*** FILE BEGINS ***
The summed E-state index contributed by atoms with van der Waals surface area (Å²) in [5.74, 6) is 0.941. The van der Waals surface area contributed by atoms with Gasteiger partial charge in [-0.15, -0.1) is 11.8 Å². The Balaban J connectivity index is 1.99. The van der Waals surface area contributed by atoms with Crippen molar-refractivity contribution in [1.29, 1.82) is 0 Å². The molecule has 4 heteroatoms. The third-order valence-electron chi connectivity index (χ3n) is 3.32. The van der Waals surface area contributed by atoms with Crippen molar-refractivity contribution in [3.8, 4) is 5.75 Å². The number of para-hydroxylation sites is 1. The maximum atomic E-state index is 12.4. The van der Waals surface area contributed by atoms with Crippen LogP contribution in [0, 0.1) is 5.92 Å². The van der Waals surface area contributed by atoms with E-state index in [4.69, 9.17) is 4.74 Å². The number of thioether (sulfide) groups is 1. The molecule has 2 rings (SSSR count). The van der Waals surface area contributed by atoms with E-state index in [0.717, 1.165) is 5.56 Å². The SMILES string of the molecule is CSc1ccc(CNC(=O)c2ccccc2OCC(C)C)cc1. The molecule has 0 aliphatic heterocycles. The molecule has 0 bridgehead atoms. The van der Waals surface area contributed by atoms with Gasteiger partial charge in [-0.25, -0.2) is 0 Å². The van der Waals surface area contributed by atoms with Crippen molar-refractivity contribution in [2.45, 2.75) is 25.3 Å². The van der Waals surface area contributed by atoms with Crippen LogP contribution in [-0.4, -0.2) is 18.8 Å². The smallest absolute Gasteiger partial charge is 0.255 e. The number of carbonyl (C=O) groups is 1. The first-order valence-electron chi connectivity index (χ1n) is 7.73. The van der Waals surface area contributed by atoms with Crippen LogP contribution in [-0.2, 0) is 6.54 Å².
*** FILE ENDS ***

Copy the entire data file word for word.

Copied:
The summed E-state index contributed by atoms with van der Waals surface area (Å²) in [5.74, 6) is 0.941. The van der Waals surface area contributed by atoms with Gasteiger partial charge in [-0.15, -0.1) is 11.8 Å². The Balaban J connectivity index is 1.99. The van der Waals surface area contributed by atoms with Crippen molar-refractivity contribution in [1.29, 1.82) is 0 Å². The molecule has 4 heteroatoms. The third-order valence-electron chi connectivity index (χ3n) is 3.32. The van der Waals surface area contributed by atoms with Crippen molar-refractivity contribution in [3.8, 4) is 5.75 Å². The number of para-hydroxylation sites is 1. The maximum atomic E-state index is 12.4. The van der Waals surface area contributed by atoms with Crippen LogP contribution in [0, 0.1) is 5.92 Å². The van der Waals surface area contributed by atoms with E-state index in [4.69, 9.17) is 4.74 Å². The number of thioether (sulfide) groups is 1. The molecule has 2 rings (SSSR count). The van der Waals surface area contributed by atoms with E-state index in [0.717, 1.165) is 5.56 Å². The SMILES string of the molecule is CSc1ccc(CNC(=O)c2ccccc2OCC(C)C)cc1. The molecule has 0 aliphatic heterocycles. The molecule has 0 bridgehead atoms. The van der Waals surface area contributed by atoms with Gasteiger partial charge in [-0.25, -0.2) is 0 Å². The van der Waals surface area contributed by atoms with Crippen molar-refractivity contribution in [2.45, 2.75) is 25.3 Å². The van der Waals surface area contributed by atoms with Crippen LogP contribution in [-0.4, -0.2) is 18.8 Å². The smallest absolute Gasteiger partial charge is 0.255 e. The number of carbonyl (C=O) groups is 1. The first-order valence-electron chi connectivity index (χ1n) is 7.73. The van der Waals surface area contributed by atoms with Crippen LogP contribution in [-0.2, 0) is 6.54 Å².